Folate is necessary for a healthy pregnancy; low folate levels can lead to problems called neural tube defects. A lack of folate during pregnancy, a nutrient also known as vitamin B9, can cause lifelong health problems in the child. Certain genetic variants may make the risks posed by low folate even more significant. Some of these variants are found in a gene that encodes for an enzyme called MTHFR (5,10-methylenetetrahydrofolate reductase), which produces a variety of molecules by modifying others. When a person carries mutations in both copies of the gene MTHFR, it may raise their folate requirement. The research has been reported in the American Journal of Human Genetics.
"The benefit of recognizing MTHFR deficiency early is that you can start preventative therapy, including a high folate diet, very early in life and prevent or reduce the most severe effects," said senior study author Fritz Roth, a professor of molecular genetics in the Donnelly Centre for Cellular and Biomolecular Research.
Changes in the sequence of the MTHFR gene can have a variety of impacts, and researchers are likely only aware of some variants that cause severe impairments in the function of the enzyme. They may also me modified based on how much folate a person typically gets in their diet. If scientists can find more variants in MTHFR that have an impact on health, it may be possible to help people that carry certain ones avoid the negative consequences. Roth's team aimed to learn more.
With a technique called deep mutational scanning, the researchers could look at the impact of changes in any of the 656 amino acids that comprise the enzyme.
"The point of this work is to be ready and know the damaging variants ahead of time instead of waiting for the variant to be identified in a patient and then do experiments on it," added Roth. "We want to be ready when a new one comes along."
The researchers also tested variants in a yeast model; the yeast lacked their own MTHFR gene, which was substituted with one the scientists provided. The MTHFR variants were rated either functional or non-functional based on whether or not the yeast cell with the variant lived or not.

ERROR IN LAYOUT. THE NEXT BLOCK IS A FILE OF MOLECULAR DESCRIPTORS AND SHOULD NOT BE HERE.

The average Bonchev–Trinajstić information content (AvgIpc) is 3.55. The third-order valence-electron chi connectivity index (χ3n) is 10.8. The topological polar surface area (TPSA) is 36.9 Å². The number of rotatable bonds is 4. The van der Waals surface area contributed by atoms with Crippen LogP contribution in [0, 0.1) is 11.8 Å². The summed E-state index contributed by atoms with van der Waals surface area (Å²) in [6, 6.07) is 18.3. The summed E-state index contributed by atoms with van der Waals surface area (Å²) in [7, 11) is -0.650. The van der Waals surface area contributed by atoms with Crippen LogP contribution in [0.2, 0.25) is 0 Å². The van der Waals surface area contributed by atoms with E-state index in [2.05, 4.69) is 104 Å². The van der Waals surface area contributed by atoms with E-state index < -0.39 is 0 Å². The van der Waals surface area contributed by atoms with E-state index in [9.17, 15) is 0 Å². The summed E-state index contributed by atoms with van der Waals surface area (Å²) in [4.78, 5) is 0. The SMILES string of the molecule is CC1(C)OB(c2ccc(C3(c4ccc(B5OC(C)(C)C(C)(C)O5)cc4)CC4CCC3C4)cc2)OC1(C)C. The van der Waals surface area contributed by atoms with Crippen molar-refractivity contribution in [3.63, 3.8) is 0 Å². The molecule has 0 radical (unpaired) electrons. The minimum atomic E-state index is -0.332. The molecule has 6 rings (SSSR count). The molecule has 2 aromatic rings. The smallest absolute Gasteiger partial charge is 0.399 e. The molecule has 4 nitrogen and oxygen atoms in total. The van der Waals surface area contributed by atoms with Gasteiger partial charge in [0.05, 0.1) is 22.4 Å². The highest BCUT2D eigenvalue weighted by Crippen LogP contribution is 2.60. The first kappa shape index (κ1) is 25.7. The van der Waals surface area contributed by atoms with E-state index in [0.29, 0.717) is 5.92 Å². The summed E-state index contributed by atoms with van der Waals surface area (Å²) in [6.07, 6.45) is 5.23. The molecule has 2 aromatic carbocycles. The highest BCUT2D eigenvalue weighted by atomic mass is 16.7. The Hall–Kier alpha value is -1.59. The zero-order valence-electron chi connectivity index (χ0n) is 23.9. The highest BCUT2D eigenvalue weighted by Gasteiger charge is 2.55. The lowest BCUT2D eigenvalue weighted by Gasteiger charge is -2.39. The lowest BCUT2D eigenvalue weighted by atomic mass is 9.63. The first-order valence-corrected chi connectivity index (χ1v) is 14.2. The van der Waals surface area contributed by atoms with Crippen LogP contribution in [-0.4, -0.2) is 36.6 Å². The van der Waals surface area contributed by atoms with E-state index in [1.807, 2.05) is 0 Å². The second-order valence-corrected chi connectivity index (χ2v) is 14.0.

Mutations that eliminated MTHFR function were more rare, some just made it less efficient. A MTHFR mutation called A222V (alanine is changed to a valine at position 222) is common in people, and has been studied extensively. It's been suggested that this mutation can lead to the buildup of homocysteine, and high levels of homocysteine have been associated with miscarriage and other problems of pregnancy. What is less clear is whether women that carry MTHFR variants are at higher risk of these conditions. Research has also not conclusively shown that folate supplements can reduce high homocysteine levels, although it does seem to do so in people homozygous for A222V.
The study authors have suggested, however, that we still have a lot to learn about other variants in the MTHFR gene, and how they are impacted by the A222V variant.
"A variant could have one effect in the normal reference human background but have a stronger effect together with this common A222V variant and we wanted to investigate that," Roth explained.
This work suggested that MTHFR variants are indeed influenced by the A222V variant. The ultimate impact on the function of the enzyme is still not known, however. "....a major point of our paper is that A222V also changes the impact of other variants," said Roth.
It does seem that decades after the sequencing of the human genome, we are finally starting to learn how variations in genes can change our biology. "MTHFR is just the beginning. Having an atlas of maps for other disease-related genes could help us better interpret individual genomes and allow earlier diagnosis and prevention when we see a concerning variants."